Since Birth My Eyelid Will Close on Its Own, What Can be Done?
- Asked by niroshan in srilanka,nugegoda
- 1 year ago
actually my one eye lid closes,i got this by birth,but this was a very big proplem for me,it affects my concentration,because when the eye lid closes,ithink about that,sometimes hate my life due to the way i think,now iam 25years old,ishowed to doctors when iwas small,at the age 10to15,they told by birth,some times it will be alright at the age of 25 but stiill the same ,my vision is good,the problem i have is in the lid,suddenely it closes,and sometimes difficult to open,i have to think andopen
Better description needed
By your description, it is difficult to understand whether this is a static problem [eyelid is always lower] which would be eyelid ptosis [or droopiness] versus a dynamic problem with spasming of the eyelid. Very different problems.
Photos would be very helpful.
WIth due respect to my colleague who has provided a diagnosis....
I would caution you about taking a diagnosis provided online without the benefit of a photograph or an examination to heart. Blepharospasm is not a condition that presents at birth. Before you consider a treatment, you really need a diagnosis. I suggest that you consider seeing an ophthalmologist in your country for a detailed assessment.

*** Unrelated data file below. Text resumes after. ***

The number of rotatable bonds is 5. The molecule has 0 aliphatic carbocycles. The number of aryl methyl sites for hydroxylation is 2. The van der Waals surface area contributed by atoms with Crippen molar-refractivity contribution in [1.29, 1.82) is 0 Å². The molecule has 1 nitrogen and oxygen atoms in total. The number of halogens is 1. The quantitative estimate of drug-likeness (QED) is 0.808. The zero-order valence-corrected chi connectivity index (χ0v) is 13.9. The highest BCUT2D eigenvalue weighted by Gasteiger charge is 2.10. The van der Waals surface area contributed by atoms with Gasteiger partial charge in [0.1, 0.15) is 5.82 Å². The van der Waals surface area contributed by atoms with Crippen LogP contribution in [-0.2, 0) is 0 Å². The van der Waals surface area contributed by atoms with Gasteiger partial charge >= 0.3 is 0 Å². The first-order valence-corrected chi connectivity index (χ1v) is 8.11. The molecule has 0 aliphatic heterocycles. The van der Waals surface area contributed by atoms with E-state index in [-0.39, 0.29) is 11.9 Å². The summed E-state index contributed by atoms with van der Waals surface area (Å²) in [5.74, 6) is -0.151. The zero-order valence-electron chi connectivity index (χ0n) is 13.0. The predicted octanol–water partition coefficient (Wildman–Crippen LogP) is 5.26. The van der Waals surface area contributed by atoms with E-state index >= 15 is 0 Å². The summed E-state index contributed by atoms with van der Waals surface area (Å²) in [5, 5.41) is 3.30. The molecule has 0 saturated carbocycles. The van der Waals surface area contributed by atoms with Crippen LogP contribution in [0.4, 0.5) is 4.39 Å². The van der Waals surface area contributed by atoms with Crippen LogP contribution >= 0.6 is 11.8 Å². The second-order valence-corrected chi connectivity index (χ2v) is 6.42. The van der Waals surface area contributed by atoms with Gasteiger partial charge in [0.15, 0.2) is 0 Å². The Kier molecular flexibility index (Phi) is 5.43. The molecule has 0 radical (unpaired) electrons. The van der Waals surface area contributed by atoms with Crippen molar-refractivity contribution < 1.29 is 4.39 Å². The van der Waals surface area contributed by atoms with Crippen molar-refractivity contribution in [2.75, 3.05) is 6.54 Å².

Eyelid Closing On Its Own, Blepharospasm
I hope I am understanding you correctly, but it sounds as though you have a condition called blepharospasm. This is a neurologic condition where the nerve spontaneously and randomly sends a false message to the muscle to close the eye. Generally, the cause can not be found. In this situation, botulinum products such as Botox and Dysport are used to temporarily block the nerve-muscle connection. The treatment lasts for 3 or 4 months. It may not be possible to completely block the problem, but it is usually the case that it is vastly improved.
Web reference: http://www.dr-apo.com
These answers are for educational purposes and should not be relied upon as a substitute for medical advice you may receive from your physician. If you have a medical emergency, please call 911. These answers do not constitute or initiate a patient/doctor relationship.